Add all the ingredients for the filling in a blender, starting with the soaked dried fruits, then adding the almonds, walnuts and hazelnuts, then the honey and olive oil. At last, add the poppy seeds and the pepper. If the mixture gets too dry, add cold water, one tablespoon at a time. The mixture should not have a liquid consistency.
To make the crust, blend together the sesame seeds and the honey until the mixture is completely combined before dividing the mixture into two parts. Spread the first half on a parchment paper lined pan, add the filling on top, and press down to ensure an even covering.  Top with the remaining sesame mixture and refrigerate until completely set (at least a couple of hours).
Notes: To make this recipe completely vegan, substitute the honey for an appropriate sweetener.
Desserts · Vegan

Vegan Chocolate and Orange Mousse

I am really excited about this vegan dessert, and so happy it worked! Presenting number two in the vegan dessert duo – Chocolate and Orange mousse!


I love chocolate mousse. One of my guilty pleasures is those chocolate mousses that come in yoghurt pots, but there is nothing to beat the deliciousness of actual chocolate mousse. However, I have a thing about using raw egg in anything and most recipes for chocolate mousse either have raw egg or so much cream that it turns into a ganache. This however, solves that problem! Four ingredients, 5 minutes and you are sorted with a delicious light pudding that almost feels healthy! Enjoy!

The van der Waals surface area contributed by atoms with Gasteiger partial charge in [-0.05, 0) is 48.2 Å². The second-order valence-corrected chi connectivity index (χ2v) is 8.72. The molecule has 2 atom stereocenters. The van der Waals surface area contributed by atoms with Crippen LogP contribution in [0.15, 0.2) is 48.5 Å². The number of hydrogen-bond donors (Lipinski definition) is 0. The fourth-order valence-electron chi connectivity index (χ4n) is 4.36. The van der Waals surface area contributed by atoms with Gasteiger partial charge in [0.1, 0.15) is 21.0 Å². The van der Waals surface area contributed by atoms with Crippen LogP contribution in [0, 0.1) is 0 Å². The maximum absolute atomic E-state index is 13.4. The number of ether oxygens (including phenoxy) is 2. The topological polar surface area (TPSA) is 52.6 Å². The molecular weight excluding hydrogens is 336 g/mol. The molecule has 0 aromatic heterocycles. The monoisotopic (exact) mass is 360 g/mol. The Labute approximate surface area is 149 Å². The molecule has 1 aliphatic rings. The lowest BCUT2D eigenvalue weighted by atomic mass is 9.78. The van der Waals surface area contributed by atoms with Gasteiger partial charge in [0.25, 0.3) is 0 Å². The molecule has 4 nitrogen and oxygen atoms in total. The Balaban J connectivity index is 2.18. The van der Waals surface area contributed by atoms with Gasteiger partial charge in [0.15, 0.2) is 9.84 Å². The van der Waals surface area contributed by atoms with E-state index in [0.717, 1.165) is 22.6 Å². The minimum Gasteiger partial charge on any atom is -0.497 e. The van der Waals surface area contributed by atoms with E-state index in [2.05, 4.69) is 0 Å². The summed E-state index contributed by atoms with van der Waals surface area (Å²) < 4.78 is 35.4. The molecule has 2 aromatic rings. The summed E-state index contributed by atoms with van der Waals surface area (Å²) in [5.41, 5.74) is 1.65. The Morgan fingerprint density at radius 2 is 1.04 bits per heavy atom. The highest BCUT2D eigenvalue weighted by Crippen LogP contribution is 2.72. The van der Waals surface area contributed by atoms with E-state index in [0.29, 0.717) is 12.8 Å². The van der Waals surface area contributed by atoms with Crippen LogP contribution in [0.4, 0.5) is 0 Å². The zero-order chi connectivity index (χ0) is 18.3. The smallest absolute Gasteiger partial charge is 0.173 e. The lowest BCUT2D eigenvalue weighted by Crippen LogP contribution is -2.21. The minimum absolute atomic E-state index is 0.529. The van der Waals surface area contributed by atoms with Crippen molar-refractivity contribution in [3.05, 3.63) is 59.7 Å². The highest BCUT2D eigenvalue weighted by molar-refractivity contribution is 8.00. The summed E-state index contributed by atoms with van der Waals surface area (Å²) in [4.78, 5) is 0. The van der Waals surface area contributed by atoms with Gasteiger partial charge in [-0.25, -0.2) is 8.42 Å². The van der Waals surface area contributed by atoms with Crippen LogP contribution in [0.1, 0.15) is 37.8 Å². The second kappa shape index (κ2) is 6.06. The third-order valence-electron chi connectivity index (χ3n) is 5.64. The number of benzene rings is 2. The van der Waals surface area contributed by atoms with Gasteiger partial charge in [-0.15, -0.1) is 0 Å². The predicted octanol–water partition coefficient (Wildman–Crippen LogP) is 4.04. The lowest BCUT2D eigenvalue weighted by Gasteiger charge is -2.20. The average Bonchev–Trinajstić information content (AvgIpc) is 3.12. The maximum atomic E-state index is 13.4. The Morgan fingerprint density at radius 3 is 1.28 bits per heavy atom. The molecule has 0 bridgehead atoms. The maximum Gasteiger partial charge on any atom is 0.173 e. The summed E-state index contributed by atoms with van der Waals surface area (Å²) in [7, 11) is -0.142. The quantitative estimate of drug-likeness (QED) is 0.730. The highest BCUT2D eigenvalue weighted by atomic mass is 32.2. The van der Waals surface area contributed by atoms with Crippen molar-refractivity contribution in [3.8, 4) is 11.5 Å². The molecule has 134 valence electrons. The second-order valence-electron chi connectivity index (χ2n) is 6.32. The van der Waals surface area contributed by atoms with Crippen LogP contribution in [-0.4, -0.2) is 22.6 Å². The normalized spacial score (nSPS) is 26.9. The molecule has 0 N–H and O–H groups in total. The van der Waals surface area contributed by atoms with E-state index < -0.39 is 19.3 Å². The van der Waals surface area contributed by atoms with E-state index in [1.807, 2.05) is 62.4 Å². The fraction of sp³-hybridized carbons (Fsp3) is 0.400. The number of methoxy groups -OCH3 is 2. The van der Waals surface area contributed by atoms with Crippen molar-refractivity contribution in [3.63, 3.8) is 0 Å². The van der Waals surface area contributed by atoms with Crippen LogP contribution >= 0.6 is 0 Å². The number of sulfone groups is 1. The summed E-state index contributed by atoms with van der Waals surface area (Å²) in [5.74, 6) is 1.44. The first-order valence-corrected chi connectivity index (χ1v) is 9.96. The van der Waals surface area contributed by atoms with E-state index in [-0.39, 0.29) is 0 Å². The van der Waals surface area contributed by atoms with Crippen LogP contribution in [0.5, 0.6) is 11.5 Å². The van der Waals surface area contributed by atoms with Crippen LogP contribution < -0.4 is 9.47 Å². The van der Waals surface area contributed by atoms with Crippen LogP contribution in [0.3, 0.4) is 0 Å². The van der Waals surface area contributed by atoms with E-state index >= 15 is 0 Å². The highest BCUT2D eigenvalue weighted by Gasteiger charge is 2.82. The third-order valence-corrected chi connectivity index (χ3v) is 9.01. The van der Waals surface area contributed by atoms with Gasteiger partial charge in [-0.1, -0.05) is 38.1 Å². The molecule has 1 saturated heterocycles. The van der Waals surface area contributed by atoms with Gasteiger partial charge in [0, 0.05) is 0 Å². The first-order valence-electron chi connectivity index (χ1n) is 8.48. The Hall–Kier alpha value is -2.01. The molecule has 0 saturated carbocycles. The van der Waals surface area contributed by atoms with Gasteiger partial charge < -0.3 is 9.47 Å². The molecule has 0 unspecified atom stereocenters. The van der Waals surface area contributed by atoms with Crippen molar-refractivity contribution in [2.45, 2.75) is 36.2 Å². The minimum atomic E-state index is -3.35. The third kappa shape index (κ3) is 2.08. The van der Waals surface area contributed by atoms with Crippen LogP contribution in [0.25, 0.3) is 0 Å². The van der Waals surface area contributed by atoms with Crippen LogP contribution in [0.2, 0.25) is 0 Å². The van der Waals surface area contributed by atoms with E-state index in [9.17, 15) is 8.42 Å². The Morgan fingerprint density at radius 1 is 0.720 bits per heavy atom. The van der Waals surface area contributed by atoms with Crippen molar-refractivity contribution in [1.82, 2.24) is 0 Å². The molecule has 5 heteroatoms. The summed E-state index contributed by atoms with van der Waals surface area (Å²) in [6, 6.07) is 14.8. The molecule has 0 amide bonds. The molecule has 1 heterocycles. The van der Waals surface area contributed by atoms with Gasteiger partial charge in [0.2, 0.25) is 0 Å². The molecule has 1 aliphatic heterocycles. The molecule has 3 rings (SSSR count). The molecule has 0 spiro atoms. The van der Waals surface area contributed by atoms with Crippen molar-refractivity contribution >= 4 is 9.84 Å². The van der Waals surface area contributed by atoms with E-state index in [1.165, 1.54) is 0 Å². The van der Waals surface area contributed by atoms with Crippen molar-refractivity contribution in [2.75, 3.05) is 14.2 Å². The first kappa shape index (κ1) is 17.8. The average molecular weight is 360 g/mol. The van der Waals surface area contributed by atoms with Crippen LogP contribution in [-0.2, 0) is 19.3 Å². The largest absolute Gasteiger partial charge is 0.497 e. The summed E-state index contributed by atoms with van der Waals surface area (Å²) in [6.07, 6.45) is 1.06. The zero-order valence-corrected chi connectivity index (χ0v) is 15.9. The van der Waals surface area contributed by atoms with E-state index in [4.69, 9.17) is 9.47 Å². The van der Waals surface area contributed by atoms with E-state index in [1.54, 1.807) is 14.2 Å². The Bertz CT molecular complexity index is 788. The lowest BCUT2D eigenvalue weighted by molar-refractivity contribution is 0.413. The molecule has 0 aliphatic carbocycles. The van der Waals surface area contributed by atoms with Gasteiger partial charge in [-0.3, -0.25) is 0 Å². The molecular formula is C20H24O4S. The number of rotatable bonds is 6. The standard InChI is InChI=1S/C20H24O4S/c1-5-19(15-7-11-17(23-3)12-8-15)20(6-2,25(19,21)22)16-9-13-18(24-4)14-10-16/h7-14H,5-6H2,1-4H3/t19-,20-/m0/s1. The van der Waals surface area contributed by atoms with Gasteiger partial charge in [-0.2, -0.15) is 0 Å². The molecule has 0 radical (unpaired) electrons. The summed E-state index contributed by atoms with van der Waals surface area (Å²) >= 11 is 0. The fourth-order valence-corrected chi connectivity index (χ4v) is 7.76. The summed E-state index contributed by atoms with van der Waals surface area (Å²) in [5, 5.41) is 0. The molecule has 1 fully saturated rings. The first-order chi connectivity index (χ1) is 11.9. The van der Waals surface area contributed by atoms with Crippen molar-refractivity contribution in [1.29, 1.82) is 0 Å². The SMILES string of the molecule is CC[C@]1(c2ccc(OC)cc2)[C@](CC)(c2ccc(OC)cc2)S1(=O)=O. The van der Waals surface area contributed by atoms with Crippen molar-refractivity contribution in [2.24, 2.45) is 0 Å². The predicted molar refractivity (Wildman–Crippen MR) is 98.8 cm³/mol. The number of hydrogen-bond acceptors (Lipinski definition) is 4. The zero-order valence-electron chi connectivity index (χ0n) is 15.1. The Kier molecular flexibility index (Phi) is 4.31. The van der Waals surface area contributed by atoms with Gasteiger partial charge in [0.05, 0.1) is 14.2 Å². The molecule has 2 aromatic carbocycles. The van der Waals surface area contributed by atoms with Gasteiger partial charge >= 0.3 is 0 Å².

Vegan Chocolate and Orange Mousse


  • 1 can of chilled coconut milk
  • 1/4 cup unsweetened cocoa powder
  • Pinch of salt
  • 1 tsp orange liqueur
  • 1/2 cup icing powder


Place the sold layer of coconut cream in a bowl and add the other ingredients. Beat for five until doubled in size and light and fluffy. Serve in small dishes with chocolate shavings to decorate.

I think this might be the easiest recipe in the world. Delicious, simple and very addictive! Come back in two days for a return to cake, and most specifically a Eurovision-themed post! Cannot wait!

Desserts · Vegan

Vegan Coconut and Vanilla Panna Cotta, Macadamia Tuille and Pineapple

Over the next few posts we are going on a slight diversion from the cake-based goodness you are used to, and instead will be talking about dessert. Specifically, vegan desserts, and I will be giving you the recipes for two that I tried recently. This was a new challenge for me, as I am not vegan myself, and have had basically no experience in this type of cooking. However, I was asked to make dessert for a family dinner and one of my cousins who would be in attendance is a very committed vegan. Now, whilst the easy option was to make a fruit salad or the like I decided that I didn’t really want to do that – rather I wanted to make a dessert that everyone could eat and enjoy – one that was vegan without looking vegan!

Now this is easier said than done, as the majority of desserts include some form of animal product, whether it be eggs, butter, cream or honey. Coupled with the fact that Max is strongly allergic to banana (another ingredient often used in vegan cooking) made it quite a large challenge! So I did what every sensible person does in this situation and hit Pinterest.